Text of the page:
dietary habits in wild orangutan populations
have been noted by Galdikas (19781, who
found that the greatest difference between
the Tanjung Puting Reserve and other areas
of orangutan studies was the absence of
large fig trees in this region. Yet, figs comprise a major portion of orangutan diets a t
many other locations (Galdikas, 1978). Exploitation of different types of foods in different areas might account for the variation
observed in the occurrence of dental lesions
between the Selenka and Schultz samples.
For example, the ingestion of trace elements
(Hildebolt e t al., 1988; Leverett, 1982; Ludwig and Bibby, 1969) or particularly sticky
fruits (figs) are known to affect the development of caries in humans (Theilade and
Birkhead, 1986). They may well influence
the onset of dental disease in orangutans
from different populations. Unfortunately,
the precise location of where these samples
came from is not available, so it is impossible
to test this ecological hypothesis.
Differences between primates
Finally, comparisons of the prevalence of
dental pathologies observed in this sample
of orangutans to the frequency of individuals
with dental lesions in some other apes, indicate that orangutans have a slightly higher
occurrence of caries (6%)than gorillas, which
range from 1%to 3% (Lovell, 1990a; Schultz,
1935), but lower than observations of chim-
panzees, which range from 6% to 15% (Kil
gore, 1989; Lovell, 1990a; Schultz, 1935;
Schuman and Sognnaes, 1956).Ahigh occurrence of infra-alveolar or periapical osseous
defects (26%)and severe horizontal bone loss
(23%) is evident in the old adults in the
Selenka sample, which parallels results
from studies of gorillas and chimpanzees
(Kilgore, 1989; Lovell, 1990a; Schultz, 1935).
Premortem tooth loss is somewhat rare in
the Selenka orangutans (3%),unlike observations on chimpanzees and gorillas (Kilgore, 1989; Lovell, 1990a, 1990b; Schultz,
1935), in which premortem tooth loss is
much higher. In sum, compared to gorillas
and chimpanzees, orangutans may have a
relatively intermediate level of caries, a rare
frequency of premortem tooth loss, and a n
approximately comparable amount of osseous defects and horizontal bone loss.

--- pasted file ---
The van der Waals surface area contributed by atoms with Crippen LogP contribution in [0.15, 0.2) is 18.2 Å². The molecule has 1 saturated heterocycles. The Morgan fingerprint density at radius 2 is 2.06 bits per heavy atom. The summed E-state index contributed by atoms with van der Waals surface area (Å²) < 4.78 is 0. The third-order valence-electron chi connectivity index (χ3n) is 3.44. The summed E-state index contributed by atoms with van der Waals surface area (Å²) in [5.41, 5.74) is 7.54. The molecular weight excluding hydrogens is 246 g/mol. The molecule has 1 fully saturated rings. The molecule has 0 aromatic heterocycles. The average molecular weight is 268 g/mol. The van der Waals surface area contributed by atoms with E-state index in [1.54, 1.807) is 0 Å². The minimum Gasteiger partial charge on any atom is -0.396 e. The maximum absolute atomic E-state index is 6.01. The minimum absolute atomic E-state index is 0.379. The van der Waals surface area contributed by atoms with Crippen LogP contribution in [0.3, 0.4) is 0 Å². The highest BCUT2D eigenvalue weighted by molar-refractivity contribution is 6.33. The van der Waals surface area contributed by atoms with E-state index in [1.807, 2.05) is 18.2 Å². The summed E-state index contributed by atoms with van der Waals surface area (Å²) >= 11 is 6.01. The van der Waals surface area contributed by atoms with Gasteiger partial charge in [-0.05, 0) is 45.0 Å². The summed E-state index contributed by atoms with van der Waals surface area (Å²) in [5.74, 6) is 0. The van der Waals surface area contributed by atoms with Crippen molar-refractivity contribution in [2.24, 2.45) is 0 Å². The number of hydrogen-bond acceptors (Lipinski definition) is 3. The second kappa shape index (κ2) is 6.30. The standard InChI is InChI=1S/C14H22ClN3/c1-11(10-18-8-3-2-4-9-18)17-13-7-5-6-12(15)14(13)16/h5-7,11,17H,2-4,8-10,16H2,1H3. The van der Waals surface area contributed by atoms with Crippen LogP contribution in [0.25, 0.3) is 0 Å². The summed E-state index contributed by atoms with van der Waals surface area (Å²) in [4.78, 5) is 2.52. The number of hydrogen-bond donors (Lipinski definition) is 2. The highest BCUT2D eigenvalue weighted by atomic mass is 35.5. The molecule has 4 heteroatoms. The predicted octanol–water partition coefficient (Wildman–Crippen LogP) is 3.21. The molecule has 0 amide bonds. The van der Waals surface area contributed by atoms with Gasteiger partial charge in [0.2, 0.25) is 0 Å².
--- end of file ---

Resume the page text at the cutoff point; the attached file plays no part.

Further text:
This study demonstrates significant sexual differences in frequency of dental pathologies in orangutans. It is suggested that
these differences may be related to dietary
differences resulting from ecological separation of the sexes and exploitation of different
resources. In addition, this study supports
earlier observations which have documented
a n increase in dental pathologies with age
in wild primates. Finally, I suggest that differences in expression of dental disease between the Selenka orangutan sample and
other samples of orangutans are likely a result of local ecological differences that, in
turn, affect patterns of food consumption and
subsequent dental disease. Due to the absence of specific dietary components for all
samples it is impossible to explicitly test this
hypothesis with the current available data.
Additional long-term studies of foraging
in wild orangutans documenting differences
between the sexes and differences between
populations will help identify some of the
dietary factors affecting oral pathologies in
these animals. Furthermore, it would be useful to collect foraging data and dental disease
data from populations of orangutans from
known localities, for direct comparison of the
occurrence of oral disease with regional ecological factors.
I would like to thank P. Schroter a t the
Anthropologisches Staatssammlung, Munchen, for help in gaining access to the Selenka collection and 0. Rohrer-Ertl for providing reprints and additional information
regarding his research on the Selenka collection. I thank the Department of Systematics
and Ecology, Division of Mammals, a t the
University of Kansas for providing financial
assistance for the photographs. I am grateful
to D.W. Frayer for the photographs and he,
L.S. Dryden, R.M. Timm, and a n anonymous
reviewer for critical comments and suggestions on a previous draft of this manuscript.